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Published: November 5, 2018




    • Lifestyle modification involves altering long-term habits, typically of eating or physical activity, and maintaining the new behaviour for months or years. Lifestyle modification can be used to treat a range of diseases, including obesity.

the mantra is….

  • Ideally, the treatment with the lowest risk should be recommended first in the treatment for OAB and UUI

The outline

  • Ideally, the treatment with the lowest risk should be recommended first in the treatment for OAB and UUI


  • Some foods and beverages are known to promote diuresis or bladder irritability, which in some people can exacerbate OAB symptoms and UUI. Caffeine in particular has been shown to have a diuretic effect (51) and is a constituent of a variety of beverages and foods. Caffeine-containing products (foods and fluids) may increase OAB symptoms by increasing detrusor pressure (52) and by promoting detrusor muscle excitability (53).
  • Although the strength of the correlation of caffeine intake with OAB symptoms and UI remains to be resolved, the effects of caffeine are likely dose dependent (54). Patients should therefore be queried for their caffeine intake and advised of adverse effects of caffeine on detrusor overactivity and of the potential benefits of reducing its intake.
  • Patients should also be advised to replace their caffeinated dietary intake with non-caffeinated alternatives and to note any changes in bladder symptoms. If there is no change in bladder symptoms and if patients wish to continue to consume caffeine, they should be advised to restrict this to < 200 mg/day (or two cups of coffee), to decrease urgency and frequency (32).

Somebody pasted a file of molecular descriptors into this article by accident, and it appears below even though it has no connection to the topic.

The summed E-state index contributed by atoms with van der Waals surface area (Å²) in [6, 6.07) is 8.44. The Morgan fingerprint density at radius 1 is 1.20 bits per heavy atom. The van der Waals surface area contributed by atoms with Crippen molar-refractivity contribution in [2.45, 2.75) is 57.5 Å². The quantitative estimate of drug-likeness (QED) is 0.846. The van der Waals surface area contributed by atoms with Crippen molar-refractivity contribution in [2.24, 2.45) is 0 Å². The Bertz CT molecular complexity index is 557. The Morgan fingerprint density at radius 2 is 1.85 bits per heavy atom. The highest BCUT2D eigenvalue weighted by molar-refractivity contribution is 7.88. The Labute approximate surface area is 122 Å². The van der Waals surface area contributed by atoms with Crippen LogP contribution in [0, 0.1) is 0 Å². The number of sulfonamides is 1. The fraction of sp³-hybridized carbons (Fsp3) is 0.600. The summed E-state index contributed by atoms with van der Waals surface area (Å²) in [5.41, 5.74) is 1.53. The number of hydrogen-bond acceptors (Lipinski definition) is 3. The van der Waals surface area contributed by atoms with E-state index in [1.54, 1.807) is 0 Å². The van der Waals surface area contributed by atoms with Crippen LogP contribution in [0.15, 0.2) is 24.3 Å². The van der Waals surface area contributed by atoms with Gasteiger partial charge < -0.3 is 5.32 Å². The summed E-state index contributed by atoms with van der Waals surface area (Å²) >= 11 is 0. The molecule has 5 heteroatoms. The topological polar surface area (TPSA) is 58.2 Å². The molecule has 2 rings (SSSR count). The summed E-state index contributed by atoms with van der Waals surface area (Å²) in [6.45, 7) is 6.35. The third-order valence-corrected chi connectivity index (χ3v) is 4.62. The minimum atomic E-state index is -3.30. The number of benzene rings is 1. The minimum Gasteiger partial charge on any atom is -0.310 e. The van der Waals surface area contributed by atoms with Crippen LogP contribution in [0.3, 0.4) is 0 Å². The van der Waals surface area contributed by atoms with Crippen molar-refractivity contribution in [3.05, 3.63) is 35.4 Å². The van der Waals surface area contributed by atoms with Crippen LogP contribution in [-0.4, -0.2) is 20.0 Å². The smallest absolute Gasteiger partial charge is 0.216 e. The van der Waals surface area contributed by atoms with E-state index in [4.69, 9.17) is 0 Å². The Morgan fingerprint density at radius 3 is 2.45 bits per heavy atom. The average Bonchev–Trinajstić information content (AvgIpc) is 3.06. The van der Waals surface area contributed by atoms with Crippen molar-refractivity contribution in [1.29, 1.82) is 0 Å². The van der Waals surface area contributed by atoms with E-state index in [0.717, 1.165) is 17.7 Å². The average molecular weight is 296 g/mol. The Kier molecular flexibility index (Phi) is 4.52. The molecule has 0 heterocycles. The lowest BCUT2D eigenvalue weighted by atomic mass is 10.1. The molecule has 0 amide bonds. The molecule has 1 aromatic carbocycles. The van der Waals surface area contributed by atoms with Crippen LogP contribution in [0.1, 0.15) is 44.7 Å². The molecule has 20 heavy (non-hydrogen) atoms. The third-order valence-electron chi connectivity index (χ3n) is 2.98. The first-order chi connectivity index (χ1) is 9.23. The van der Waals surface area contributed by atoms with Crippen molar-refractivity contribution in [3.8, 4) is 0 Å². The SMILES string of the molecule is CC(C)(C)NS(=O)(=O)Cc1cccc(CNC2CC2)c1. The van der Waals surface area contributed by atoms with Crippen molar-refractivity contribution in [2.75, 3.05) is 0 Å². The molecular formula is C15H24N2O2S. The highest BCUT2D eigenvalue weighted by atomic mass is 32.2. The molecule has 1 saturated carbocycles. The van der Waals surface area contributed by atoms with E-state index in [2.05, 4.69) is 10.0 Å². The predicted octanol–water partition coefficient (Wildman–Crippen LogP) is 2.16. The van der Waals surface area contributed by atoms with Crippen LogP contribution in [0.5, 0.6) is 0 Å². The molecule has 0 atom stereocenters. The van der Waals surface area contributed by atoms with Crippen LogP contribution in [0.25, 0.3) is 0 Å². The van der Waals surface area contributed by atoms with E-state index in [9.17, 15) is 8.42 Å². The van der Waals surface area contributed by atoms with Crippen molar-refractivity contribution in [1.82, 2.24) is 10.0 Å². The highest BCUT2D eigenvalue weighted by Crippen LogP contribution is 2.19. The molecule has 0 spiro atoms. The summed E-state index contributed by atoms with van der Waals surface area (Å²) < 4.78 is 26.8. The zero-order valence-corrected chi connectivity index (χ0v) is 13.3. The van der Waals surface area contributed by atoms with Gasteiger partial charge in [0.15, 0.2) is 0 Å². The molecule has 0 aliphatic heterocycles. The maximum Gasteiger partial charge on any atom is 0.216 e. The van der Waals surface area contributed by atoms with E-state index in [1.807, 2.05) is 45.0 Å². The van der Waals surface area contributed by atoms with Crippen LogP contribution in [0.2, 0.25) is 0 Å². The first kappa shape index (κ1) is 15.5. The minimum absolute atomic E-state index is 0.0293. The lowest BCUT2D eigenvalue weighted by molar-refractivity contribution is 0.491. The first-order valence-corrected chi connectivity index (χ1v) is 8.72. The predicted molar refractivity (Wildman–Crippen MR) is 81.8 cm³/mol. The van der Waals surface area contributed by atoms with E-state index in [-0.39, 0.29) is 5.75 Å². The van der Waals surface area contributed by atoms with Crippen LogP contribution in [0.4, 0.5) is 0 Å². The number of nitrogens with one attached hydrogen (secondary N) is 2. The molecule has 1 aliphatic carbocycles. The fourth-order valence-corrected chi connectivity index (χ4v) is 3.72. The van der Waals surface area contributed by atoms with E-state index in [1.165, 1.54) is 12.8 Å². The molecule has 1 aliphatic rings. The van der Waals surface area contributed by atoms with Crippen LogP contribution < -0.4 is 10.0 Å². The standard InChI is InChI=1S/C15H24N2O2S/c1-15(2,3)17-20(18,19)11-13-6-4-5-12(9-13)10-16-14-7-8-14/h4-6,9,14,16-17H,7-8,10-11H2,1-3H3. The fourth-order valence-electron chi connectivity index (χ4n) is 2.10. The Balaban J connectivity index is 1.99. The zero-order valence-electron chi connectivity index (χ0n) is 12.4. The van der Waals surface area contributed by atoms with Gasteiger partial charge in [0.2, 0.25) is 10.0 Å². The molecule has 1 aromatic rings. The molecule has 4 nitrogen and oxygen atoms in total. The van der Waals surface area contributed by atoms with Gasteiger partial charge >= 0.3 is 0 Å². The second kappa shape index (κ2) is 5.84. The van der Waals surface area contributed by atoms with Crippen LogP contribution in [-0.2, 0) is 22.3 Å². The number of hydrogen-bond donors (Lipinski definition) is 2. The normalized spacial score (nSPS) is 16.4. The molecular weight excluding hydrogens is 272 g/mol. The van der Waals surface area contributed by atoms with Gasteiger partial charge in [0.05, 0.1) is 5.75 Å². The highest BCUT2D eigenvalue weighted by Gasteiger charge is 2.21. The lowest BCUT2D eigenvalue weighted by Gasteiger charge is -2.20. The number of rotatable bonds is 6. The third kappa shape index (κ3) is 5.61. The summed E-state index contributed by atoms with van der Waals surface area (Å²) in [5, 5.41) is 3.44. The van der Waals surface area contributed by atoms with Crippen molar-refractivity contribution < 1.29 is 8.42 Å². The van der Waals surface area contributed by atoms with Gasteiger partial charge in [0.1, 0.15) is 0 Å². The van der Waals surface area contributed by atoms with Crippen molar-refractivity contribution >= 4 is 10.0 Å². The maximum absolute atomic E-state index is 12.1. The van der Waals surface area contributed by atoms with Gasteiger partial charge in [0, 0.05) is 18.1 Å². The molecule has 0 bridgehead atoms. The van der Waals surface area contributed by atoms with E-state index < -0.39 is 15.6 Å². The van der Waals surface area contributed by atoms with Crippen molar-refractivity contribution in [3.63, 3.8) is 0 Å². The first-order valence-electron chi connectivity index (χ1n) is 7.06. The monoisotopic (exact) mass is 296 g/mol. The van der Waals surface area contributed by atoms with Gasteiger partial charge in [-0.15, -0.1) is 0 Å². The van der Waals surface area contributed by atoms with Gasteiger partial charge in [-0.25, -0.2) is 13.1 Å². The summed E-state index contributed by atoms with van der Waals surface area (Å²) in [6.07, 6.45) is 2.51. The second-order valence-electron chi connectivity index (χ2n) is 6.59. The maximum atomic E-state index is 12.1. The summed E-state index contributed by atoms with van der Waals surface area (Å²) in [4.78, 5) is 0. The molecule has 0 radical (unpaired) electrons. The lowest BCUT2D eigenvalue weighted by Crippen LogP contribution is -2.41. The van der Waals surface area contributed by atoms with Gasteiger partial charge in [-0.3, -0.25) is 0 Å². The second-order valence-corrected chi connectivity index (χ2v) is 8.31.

• Caffeine is also listed in labels for over 1000 over-the-counter and prescription medications (55).
  • Other dietary factors that may contribute to OAB symptoms and UUI include carbonated drinks in women (56); there is some anecdotal evidence that eliminating these from the diet may promote continence (32).
  • There is also evidence to suggest that aspartame and other artificial sweeteners induce detrusor contraction in rats (57) and thus may contribute to OAB symptoms.


  • Excessive fluid intake can exacerbate OAB symptoms and incontinence, whereas restriction of fluids may result in an increase in urine concentration that may irritate the bladder mucosa and promote urgency, frequency and urinary tract infections (58).


  • Notably, it is common for clinicians to advise patients to reduce fluid intake to alleviate urinary frequency, emphasising the need to assess the patient’s current fluid intake prior to making any recommendations. An appropriate level of fluid intake is particularly important for older adults, for whom a strong relationship between evening fluid intake and nocturia has been reported (59). The daily volume of fluid intake should be approximately six 8-oz glasses per 24 h (i.e. approximately 1500 ml or 30 ml/kg body weight per 24 h) (60).
  • To reduce nocturia, clinicians often advise patients to reduce fluid intake after 6 pm (or approximately 3–4 h before bedtime) and shift their intake to the morning and afternoon, which anecdotally appears to have good results (61).